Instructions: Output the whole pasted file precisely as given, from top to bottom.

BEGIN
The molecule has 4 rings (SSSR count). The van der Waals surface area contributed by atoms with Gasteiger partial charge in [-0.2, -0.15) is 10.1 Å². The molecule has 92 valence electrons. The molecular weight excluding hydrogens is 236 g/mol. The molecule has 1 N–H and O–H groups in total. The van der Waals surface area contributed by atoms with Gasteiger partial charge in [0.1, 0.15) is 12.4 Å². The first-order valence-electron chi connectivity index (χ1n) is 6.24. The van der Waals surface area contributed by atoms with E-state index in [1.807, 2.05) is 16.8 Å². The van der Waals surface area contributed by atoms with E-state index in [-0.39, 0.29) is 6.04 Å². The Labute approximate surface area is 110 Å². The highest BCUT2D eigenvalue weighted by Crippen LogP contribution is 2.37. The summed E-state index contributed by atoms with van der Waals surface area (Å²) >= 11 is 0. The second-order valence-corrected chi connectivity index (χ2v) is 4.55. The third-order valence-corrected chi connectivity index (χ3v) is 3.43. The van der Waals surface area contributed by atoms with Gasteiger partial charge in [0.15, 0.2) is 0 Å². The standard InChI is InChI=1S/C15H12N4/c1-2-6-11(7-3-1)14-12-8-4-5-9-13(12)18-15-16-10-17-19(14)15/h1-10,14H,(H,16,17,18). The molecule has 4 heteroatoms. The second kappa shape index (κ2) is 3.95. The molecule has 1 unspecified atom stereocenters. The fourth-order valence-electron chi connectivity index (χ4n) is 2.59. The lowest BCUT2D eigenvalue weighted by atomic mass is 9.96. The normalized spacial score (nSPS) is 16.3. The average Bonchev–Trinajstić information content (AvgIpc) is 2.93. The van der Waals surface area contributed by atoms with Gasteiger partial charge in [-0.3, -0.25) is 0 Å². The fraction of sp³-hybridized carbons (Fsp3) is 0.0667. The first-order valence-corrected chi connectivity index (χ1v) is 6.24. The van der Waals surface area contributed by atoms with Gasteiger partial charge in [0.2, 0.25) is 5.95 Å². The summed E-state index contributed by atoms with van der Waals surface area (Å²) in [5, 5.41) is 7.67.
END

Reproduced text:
The molecule has 4 rings (SSSR count). The van der Waals surface area contributed by atoms with Gasteiger partial charge in [-0.2, -0.15) is 10.1 Å². The molecule has 92 valence electrons. The molecular weight excluding hydrogens is 236 g/mol. The molecule has 1 N–H and O–H groups in total. The van der Waals surface area contributed by atoms with Gasteiger partial charge in [0.1, 0.15) is 12.4 Å². The first-order valence-electron chi connectivity index (χ1n) is 6.24. The van der Waals surface area contributed by atoms with E-state index in [1.807, 2.05) is 16.8 Å². The van der Waals surface area contributed by atoms with E-state index in [-0.39, 0.29) is 6.04 Å². The Labute approximate surface area is 110 Å². The highest BCUT2D eigenvalue weighted by Crippen LogP contribution is 2.37. The summed E-state index contributed by atoms with van der Waals surface area (Å²) >= 11 is 0. The second-order valence-corrected chi connectivity index (χ2v) is 4.55. The third-order valence-corrected chi connectivity index (χ3v) is 3.43. The van der Waals surface area contributed by atoms with Gasteiger partial charge in [0.15, 0.2) is 0 Å². The standard InChI is InChI=1S/C15H12N4/c1-2-6-11(7-3-1)14-12-8-4-5-9-13(12)18-15-16-10-17-19(14)15/h1-10,14H,(H,16,17,18). The molecule has 4 heteroatoms. The second kappa shape index (κ2) is 3.95. The molecule has 1 unspecified atom stereocenters. The fourth-order valence-electron chi connectivity index (χ4n) is 2.59. The lowest BCUT2D eigenvalue weighted by atomic mass is 9.96. The normalized spacial score (nSPS) is 16.3. The average Bonchev–Trinajstić information content (AvgIpc) is 2.93. The van der Waals surface area contributed by atoms with Gasteiger partial charge in [-0.3, -0.25) is 0 Å². The fraction of sp³-hybridized carbons (Fsp3) is 0.0667. The first-order valence-corrected chi connectivity index (χ1v) is 6.24. The van der Waals surface area contributed by atoms with Gasteiger partial charge in [0.2, 0.25) is 5.95 Å². The summed E-state index contributed by atoms with van der Waals surface area (Å²) in [5, 5.41) is 7.67.